How To Work With Non-STEM Teammates

As someone who has worked in both the humanities and STEM, I’m very interested in interdisciplinary work between the two fields. Personally, I’ve found that I end up drawing from both my humanities and STEM backgrounds in my current research, so I truly believe that some amazing work can come from these collaborations. If you’re thinking of collaborating with a non-STEM academic, here are some tips to help make your work go smoothly…

  • Remember that you’ll need to teach along the way. It’s easy to forget that the person you’re working with may not understand science-related concepts to the same degree that you do! For instance, I recently wrote a paper with a non-STEM academic. I wrote a treatment for the paper, and when I sent it to her, she emailed me back with, “I don’t really understand your argument?” Oops! I didn’t even think to explain what I was talking about in the text. Remember that you’ll have to introduce your partner to your field a bit, at least enough for them to understand what you’re talking about. I found that setting up a specific meeting to talk about basic concepts in my work helped us understand each other better.


  • You’ll also have to learn. Of course, it goes both ways! My non-STEM writing partner definitely had to teach me a lot about her field as well. One of the most helpful things she did was to send me a little “information bundle” before we started working together – in it were loads of helpful resources to help me understand her work a bit better. It was so helpful I ended up sending her a similar “information bundle” to help her out as well! Remember to ask for help if you need it – after all, it’s a joint project, so anything that helps you, helps the whole thing.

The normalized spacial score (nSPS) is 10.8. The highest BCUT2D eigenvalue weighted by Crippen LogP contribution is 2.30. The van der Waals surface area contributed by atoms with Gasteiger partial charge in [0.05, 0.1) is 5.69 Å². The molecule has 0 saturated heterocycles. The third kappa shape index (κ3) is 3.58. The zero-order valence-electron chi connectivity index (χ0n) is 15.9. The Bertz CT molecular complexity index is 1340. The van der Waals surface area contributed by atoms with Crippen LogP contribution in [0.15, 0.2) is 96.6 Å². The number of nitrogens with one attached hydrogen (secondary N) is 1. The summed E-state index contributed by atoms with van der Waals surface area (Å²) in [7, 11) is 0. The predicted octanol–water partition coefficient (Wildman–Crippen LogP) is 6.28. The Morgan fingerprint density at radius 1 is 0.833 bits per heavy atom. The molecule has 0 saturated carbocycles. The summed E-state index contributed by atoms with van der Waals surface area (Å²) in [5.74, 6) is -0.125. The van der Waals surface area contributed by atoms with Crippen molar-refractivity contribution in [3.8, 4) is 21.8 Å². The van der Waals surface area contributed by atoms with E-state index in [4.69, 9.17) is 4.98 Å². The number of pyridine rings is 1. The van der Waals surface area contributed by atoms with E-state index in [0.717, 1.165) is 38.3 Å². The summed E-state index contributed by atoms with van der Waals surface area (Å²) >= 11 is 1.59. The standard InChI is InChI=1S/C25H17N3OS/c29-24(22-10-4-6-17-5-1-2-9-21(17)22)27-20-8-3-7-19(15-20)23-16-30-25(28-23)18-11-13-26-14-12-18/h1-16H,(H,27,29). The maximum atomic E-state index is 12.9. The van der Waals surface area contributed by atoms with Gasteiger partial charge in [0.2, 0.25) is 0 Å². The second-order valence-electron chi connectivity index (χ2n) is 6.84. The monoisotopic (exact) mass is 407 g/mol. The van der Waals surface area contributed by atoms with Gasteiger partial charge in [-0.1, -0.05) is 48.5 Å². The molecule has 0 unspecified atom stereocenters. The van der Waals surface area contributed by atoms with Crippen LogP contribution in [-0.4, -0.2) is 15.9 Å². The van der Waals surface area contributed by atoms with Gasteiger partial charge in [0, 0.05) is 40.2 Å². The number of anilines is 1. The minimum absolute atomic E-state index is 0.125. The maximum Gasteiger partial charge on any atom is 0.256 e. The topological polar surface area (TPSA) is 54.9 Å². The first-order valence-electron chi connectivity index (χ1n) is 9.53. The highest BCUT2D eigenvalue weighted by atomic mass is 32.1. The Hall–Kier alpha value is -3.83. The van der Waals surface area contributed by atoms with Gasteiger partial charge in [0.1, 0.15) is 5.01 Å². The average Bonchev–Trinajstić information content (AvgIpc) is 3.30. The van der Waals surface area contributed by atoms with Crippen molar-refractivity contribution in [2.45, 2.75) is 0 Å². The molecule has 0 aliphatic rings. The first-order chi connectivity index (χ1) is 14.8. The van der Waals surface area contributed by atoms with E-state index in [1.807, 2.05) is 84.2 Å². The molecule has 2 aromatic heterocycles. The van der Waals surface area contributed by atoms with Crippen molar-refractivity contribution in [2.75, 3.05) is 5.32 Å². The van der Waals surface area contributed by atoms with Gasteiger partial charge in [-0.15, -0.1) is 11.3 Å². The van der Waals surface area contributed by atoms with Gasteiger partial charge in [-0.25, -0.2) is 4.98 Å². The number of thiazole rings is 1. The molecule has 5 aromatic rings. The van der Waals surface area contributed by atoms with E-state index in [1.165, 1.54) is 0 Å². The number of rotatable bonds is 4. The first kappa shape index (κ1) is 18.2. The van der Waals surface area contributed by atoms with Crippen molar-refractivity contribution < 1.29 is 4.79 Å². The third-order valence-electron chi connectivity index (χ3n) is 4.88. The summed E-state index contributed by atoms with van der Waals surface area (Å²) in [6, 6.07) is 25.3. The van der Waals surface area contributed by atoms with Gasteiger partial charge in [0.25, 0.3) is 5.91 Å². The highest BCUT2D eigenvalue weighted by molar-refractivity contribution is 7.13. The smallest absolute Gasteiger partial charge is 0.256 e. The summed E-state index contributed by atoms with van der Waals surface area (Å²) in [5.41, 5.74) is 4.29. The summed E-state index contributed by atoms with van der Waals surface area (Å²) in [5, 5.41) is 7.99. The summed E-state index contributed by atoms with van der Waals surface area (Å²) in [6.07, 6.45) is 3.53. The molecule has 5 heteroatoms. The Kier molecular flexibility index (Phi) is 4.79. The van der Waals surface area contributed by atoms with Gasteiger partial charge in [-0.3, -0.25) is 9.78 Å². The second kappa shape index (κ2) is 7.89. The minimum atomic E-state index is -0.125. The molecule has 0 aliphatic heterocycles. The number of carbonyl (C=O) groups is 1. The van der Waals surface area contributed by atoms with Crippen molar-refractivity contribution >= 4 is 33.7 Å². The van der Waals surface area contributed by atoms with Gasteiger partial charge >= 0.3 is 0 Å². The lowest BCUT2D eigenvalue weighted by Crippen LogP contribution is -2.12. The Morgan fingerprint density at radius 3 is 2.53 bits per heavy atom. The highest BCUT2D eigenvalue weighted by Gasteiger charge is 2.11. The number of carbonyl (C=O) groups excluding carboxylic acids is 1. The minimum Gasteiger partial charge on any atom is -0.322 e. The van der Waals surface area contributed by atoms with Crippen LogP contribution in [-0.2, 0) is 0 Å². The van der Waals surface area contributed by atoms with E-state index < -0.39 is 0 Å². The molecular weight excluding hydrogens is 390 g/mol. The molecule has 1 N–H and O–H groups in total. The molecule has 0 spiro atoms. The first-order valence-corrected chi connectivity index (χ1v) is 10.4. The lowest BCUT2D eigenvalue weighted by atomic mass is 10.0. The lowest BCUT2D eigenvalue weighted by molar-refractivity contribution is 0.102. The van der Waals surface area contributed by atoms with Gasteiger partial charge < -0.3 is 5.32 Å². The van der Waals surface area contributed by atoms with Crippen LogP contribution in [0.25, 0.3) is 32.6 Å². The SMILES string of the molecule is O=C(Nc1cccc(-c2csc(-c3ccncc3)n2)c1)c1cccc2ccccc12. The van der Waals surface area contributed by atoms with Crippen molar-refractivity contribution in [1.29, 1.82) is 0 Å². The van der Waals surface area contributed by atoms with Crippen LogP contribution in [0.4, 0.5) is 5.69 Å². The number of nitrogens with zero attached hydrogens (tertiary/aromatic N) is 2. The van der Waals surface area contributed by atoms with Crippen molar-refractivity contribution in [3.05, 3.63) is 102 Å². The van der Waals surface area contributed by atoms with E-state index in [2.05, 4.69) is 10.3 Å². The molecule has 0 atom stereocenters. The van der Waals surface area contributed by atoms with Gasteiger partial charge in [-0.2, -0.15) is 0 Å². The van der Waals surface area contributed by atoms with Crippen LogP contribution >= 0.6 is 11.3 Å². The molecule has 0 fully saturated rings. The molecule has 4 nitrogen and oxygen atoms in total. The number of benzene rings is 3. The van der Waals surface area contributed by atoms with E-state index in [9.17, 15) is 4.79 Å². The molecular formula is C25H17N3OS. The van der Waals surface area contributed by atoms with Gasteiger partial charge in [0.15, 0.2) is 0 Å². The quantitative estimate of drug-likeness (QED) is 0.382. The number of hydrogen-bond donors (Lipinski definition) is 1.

• Have consistent meetings. This may be obvious, but having consistent meetings (daily, weekly, monthly) really do make an improvement to your work! This is especially true for interdisciplinary projects – you’ll want to be meeting on a consistent basis in order to make sure things are completely clear between the two of you, given your differences in expertise.


  • Make sure you both agree on your aims and objectives. Speaking of consistency, make sure you both agree on the scope of your project! It’s easy to let a project get away from you, especially if some of it isn’t necessarily part of your field. By agreeing to the aims and objectives right at the beginning, you and your partner will be able to narrow down what you need to know about the other’s field to make sure you understand what you’re trying to tackle.


  • Be open to new things. Most importantly, be open to new ideas. The beauty of working with someone that’s not in your field is that they have different perspectives and opinions based on their training. Don’t be afraid to give your own input, or consider others’ inputs to your ideas as well! Who knows – it could lead to some revolutionary work that’s never been done before.


Thanks for reading! If you have suggestions for topics you would like #STEMSupport to cover in the future, feel free to contact me on Twitter @ArchaeologyFitz. I also write at animalarchaeology.com.

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